Before commemorating the one year anniversary of the June 3 disaster, Dr. Alfred Oko Vanderpuye had something to say.
He spoke as confidently as a bell boy in a primary school would sound his bell announcing break time.
“Ladies and gentlemen,” started the Mayor of Accra, “I am here this morning to report officially to you that Accra is standing better than the days of June 3.”
Speaking with that cocksure pronouncement, the Mayor added, “The commitment to make sure to remove all obstacles, desilt and dredge the Korle lagoon and the Odaw river to ensure water will flow whenever it rains in Accra, will continue and continue unabated.On behalf of government to the people of Accra and, indeed, the whole nation, the people’s capital [Accra] is ever safe than before.”
Really? Accra is safe?
Indeed, one must appreciate the effort of the Mayor. When he wakes up every morning and heads to his office, I do not believe he goes there to sleep. He is definitely transforming the city as the days go by.
That notwithstanding, it is worrying to hear him tell us that we are witnesses to the fact that few days ago,when we had three to four days of severe rains, the city was able to withstand the circumstances and the aftermath of the rains.
If Nkrumah Circle and the central business district of Accra, somewhat, did not flood during the recent rains, it does not mean the whole of Accra was safe.
The celebrated travel writer, Kofi Akpabli, once wrote an article he titled “Where is Accra?” In that piece, he takes his readers through some towns within the catchment of ‘Accra’ teasing his readers with the question where exactly Accra is.
If Accra, per Dr. Vanderpuye, is Nkrumah Circle and a few other areas, then, where is his jurisdiction as a Mayor? On the day it recently rained severely, I spent over an hour in search of a flood-free road to my house.
At places such as Kaneshie, Mataheko and a host of others, people were trapped behind the floods.
On the Facebook wall of Stephen Anti, a journalist with TV3/3FM, he wrote on the floods. Permit me to share at least one of his posts with you.
“Flood Alert: ECG Mains at Dzorwulu … the entire road before [the] rail tracks is flooded. Please, drive with care. The entire stretch up to Abelemkpe Junction is flooded,” he wrote.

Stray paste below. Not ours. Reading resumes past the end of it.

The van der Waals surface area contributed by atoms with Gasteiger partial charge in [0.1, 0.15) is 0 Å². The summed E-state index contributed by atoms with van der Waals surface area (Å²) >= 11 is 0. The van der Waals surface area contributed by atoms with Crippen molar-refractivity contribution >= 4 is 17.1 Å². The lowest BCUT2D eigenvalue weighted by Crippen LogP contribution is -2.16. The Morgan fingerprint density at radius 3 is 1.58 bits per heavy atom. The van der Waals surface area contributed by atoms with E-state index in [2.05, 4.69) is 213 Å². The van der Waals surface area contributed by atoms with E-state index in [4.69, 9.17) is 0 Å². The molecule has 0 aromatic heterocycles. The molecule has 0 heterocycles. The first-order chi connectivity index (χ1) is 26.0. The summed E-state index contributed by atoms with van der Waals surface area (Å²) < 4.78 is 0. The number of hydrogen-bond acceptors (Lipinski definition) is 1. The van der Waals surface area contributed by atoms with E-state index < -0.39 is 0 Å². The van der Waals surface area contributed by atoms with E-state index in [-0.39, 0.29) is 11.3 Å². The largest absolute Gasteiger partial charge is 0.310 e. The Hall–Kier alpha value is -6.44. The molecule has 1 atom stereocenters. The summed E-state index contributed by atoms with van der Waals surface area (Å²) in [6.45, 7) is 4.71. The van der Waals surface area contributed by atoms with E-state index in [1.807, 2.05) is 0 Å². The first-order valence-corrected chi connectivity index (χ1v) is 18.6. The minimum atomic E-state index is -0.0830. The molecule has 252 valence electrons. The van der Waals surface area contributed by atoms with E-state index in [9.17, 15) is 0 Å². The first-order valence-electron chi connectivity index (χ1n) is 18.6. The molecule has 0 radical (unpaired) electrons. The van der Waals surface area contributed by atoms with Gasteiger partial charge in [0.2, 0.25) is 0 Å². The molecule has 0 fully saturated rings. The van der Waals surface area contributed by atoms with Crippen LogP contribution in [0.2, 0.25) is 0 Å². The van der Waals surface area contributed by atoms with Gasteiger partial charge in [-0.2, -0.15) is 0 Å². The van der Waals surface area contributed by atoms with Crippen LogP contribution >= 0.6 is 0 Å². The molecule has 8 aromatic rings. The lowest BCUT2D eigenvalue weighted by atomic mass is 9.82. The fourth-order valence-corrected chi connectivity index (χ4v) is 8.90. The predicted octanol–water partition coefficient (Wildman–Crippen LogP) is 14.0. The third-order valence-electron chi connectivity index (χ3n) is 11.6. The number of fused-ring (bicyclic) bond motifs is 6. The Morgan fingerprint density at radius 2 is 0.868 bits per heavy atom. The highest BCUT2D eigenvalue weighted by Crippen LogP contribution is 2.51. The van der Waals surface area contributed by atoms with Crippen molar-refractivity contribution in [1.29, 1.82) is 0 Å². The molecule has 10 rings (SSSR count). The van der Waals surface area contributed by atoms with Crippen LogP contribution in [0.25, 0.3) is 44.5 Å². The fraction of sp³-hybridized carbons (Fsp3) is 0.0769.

On the wall of another friend, Selina, she gave a word of caution to her Facebook friends as she read people postings about the floods; “#AccraRains: Take care.”
It is surprising that Accra is declared flood-free but its residents’ hair stand on end when it rains. It is true the Korle and the Odaw are being dredged, which I learnt is 48% complete. However, I do not think this gives the Mayor of Accra the reason to conclude Accra is flood-free.
“He who has a number of farms,” our elders say, “must spend time attending to all of such farms.” Therefore what is causing flood in other areas under his jurisdiction must also be catered for.
The little we have done, we make the most noise out of it, thereby, limiting us in focusing on the greater good. If a country like France still battles with flood, then as DCE Kwame Kwakye once said, “We are the who” to say our City is flood-free?
Sunyani Magazine, in the Brong Ahafo region, is one of the best places in the country to get one’s car fixed. Nonetheless, there are some vehicles that, no matter what, will not pass the fitters’ litmus test. Such hopeless vehicles eventually find a home at the Magazine.
One of such vehicles is a taxi I once saw. Walking down the Angola Junction into the Sunyani Magazine, this taxi sat on piles of cement blocks and a discarded mortar. Funny enough, at the back of the taxi was written “STILL! NO PROBLEM.”
Is it not sad that considering the state of Accra its Mayor would declare the City like the taxi at Sunyani Magazine as having no problem?
The Zulus of South Africa say a man’s beauty is judged by the number of cows he owns. Can Accra, therefore, boast of being ‘beautiful’ with the ‘cows’ of dredging the Korle and the Odaw while many other parts of the city wished it never rained?
If we would want to gladly declare Accra flood-free, we must tackle the obstacles that lead to the flooding holistically. Our drainage system must be given the necessary attention by opening up the narrow ones and reconstructing the broken. The choked gutters must be cleaned once and for all. Buildings on waterways must be brought down without fear or favor!
We pray the June 3 disaster never happens again. However, even if one person in any part of Accra dies or loses a property to yet another flood, we must see it as a dent on our image.
Residents of Accra must see rains as a blessing rather than a curse.
Today is the day. There is no tomorrow. We must do whatever is expected of us this day. An ox hide is folded to a shape one wants while it is still fresh.
By Solomon Mensah|3FM|3news.com
The writer is abroadcastjournalistwith 3FM. Thispieceremainssolelyhisopinionandnotthat of hismediaorganization.
The column, TALKING DRUM, comes your way every Wednesday.
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